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To create your custom partitioner you would need to define a class that extends Partitioner. In the first line, we are importing this partitioner class.
Our partitioner takes an integer as the argument with name numPartitions in constructor even though we are not using this variable at all.
This class should override three methods:
First, getPartition which gets key as the argument and it returns a number 0 to 1 less than the total number of partitions. So, this method is the one that dictates to which partition a key should go.
The second method equals is used for comparing two partitioners and third method hashCode is used for computing hashcode. We aren’t using either of those.
Now, let us use this partitioner.
First, we create an RDD x having key-value pairs by using parallelize over an Array. We are passing 3 as the second argument to parallelize. This creates an RDD x with three partitions.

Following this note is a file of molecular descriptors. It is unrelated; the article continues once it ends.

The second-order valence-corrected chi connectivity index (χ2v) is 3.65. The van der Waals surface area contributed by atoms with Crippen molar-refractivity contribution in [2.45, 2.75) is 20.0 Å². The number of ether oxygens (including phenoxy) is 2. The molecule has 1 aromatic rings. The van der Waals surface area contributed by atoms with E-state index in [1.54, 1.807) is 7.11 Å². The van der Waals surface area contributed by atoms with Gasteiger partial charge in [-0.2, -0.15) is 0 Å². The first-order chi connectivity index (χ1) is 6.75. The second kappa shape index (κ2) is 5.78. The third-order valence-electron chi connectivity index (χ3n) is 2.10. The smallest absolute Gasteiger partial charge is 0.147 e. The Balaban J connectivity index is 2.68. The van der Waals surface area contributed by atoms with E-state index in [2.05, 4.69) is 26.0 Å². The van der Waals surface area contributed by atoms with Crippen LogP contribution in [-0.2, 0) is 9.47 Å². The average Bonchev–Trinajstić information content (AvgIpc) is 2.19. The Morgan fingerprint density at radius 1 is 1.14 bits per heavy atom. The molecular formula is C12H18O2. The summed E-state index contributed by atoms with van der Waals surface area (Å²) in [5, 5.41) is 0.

Let us convert the entire RDD into array of arrays such that each partition becomes an array element. We can use collect() to get and print the whole array of arrays. This helps us understand the partitions very clearly.
Next, we run the partitionBy method on our RDD with a new instance of the partitioner class we just created. We assign the result to new RDD y.
Let’s check using glom how is the structure of our new RDD y.
You can see that this new RDD has two partitions. First partition containing all the keys starting with alphabet a to j. And second partition has the keys whose first character is after j.
You can see that we were able to successfully use our newly created partitioner.
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